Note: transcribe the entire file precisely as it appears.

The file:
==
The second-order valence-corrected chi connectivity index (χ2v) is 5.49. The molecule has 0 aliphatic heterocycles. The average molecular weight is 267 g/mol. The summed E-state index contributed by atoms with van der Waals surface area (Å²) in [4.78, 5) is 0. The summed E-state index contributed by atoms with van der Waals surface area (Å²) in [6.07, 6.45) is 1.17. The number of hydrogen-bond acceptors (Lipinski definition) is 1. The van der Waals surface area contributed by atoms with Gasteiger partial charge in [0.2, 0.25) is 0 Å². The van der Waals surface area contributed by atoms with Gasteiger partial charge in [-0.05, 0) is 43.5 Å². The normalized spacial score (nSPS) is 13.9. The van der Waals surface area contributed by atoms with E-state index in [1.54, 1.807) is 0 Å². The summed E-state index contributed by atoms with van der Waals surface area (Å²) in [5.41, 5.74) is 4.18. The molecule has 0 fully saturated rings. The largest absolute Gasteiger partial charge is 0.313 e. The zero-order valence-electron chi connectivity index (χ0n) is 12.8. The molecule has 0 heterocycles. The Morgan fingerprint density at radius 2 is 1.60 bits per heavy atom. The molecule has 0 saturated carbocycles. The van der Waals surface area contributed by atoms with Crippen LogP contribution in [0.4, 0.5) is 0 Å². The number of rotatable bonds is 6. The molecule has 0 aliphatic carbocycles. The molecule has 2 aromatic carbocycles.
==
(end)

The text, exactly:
The second-order valence-corrected chi connectivity index (χ2v) is 5.49. The molecule has 0 aliphatic heterocycles. The average molecular weight is 267 g/mol. The summed E-state index contributed by atoms with van der Waals surface area (Å²) in [4.78, 5) is 0. The summed E-state index contributed by atoms with van der Waals surface area (Å²) in [6.07, 6.45) is 1.17. The number of hydrogen-bond acceptors (Lipinski definition) is 1. The van der Waals surface area contributed by atoms with Gasteiger partial charge in [0.2, 0.25) is 0 Å². The van der Waals surface area contributed by atoms with Gasteiger partial charge in [-0.05, 0) is 43.5 Å². The normalized spacial score (nSPS) is 13.9. The van der Waals surface area contributed by atoms with E-state index in [1.54, 1.807) is 0 Å². The summed E-state index contributed by atoms with van der Waals surface area (Å²) in [5.41, 5.74) is 4.18. The molecule has 0 fully saturated rings. The largest absolute Gasteiger partial charge is 0.313 e. The zero-order valence-electron chi connectivity index (χ0n) is 12.8. The molecule has 0 heterocycles. The Morgan fingerprint density at radius 2 is 1.60 bits per heavy atom. The molecule has 0 saturated carbocycles. The van der Waals surface area contributed by atoms with Crippen LogP contribution in [0.4, 0.5) is 0 Å². The number of rotatable bonds is 6. The molecule has 0 aliphatic carbocycles. The molecule has 2 aromatic carbocycles.